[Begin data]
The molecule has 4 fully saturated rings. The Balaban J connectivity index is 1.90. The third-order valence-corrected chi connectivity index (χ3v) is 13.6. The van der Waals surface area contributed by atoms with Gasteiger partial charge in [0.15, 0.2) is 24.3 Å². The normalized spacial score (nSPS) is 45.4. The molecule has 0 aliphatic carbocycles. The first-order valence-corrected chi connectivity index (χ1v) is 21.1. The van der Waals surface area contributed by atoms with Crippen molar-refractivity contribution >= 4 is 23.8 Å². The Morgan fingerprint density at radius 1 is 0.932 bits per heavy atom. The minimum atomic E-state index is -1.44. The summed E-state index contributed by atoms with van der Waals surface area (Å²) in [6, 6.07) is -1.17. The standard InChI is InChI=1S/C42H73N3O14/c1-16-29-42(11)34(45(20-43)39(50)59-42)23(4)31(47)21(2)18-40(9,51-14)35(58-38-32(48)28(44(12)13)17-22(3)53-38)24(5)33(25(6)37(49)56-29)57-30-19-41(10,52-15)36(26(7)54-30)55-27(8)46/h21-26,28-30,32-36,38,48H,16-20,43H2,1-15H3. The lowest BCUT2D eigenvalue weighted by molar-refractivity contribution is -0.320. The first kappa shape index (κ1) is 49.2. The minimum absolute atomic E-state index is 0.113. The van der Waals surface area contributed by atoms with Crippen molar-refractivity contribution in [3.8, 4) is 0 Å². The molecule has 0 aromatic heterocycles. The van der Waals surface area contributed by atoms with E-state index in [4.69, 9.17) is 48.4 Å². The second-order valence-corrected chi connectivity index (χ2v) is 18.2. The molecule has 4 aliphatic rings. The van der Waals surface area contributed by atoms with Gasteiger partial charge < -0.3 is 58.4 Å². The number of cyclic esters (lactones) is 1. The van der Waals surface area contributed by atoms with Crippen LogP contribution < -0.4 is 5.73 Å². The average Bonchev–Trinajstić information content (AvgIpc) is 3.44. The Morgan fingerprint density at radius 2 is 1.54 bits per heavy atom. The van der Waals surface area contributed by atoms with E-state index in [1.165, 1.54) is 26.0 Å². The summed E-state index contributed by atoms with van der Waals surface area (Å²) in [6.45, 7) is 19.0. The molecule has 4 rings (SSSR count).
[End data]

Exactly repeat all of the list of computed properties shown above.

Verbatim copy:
The molecule has 4 fully saturated rings. The Balaban J connectivity index is 1.90. The third-order valence-corrected chi connectivity index (χ3v) is 13.6. The van der Waals surface area contributed by atoms with Gasteiger partial charge in [0.15, 0.2) is 24.3 Å². The normalized spacial score (nSPS) is 45.4. The molecule has 0 aliphatic carbocycles. The first-order valence-corrected chi connectivity index (χ1v) is 21.1. The van der Waals surface area contributed by atoms with Crippen molar-refractivity contribution >= 4 is 23.8 Å². The Morgan fingerprint density at radius 1 is 0.932 bits per heavy atom. The minimum atomic E-state index is -1.44. The summed E-state index contributed by atoms with van der Waals surface area (Å²) in [6, 6.07) is -1.17. The standard InChI is InChI=1S/C42H73N3O14/c1-16-29-42(11)34(45(20-43)39(50)59-42)23(4)31(47)21(2)18-40(9,51-14)35(58-38-32(48)28(44(12)13)17-22(3)53-38)24(5)33(25(6)37(49)56-29)57-30-19-41(10,52-15)36(26(7)54-30)55-27(8)46/h21-26,28-30,32-36,38,48H,16-20,43H2,1-15H3. The lowest BCUT2D eigenvalue weighted by molar-refractivity contribution is -0.320. The first kappa shape index (κ1) is 49.2. The minimum absolute atomic E-state index is 0.113. The van der Waals surface area contributed by atoms with Crippen molar-refractivity contribution in [3.8, 4) is 0 Å². The molecule has 0 aromatic heterocycles. The van der Waals surface area contributed by atoms with E-state index in [4.69, 9.17) is 48.4 Å². The second-order valence-corrected chi connectivity index (χ2v) is 18.2. The molecule has 4 aliphatic rings. The van der Waals surface area contributed by atoms with Gasteiger partial charge < -0.3 is 58.4 Å². The number of cyclic esters (lactones) is 1. The van der Waals surface area contributed by atoms with Crippen LogP contribution < -0.4 is 5.73 Å². The average Bonchev–Trinajstić information content (AvgIpc) is 3.44. The Morgan fingerprint density at radius 2 is 1.54 bits per heavy atom. The van der Waals surface area contributed by atoms with E-state index in [1.165, 1.54) is 26.0 Å². The summed E-state index contributed by atoms with van der Waals surface area (Å²) in [6.45, 7) is 19.0. The molecule has 4 rings (SSSR count).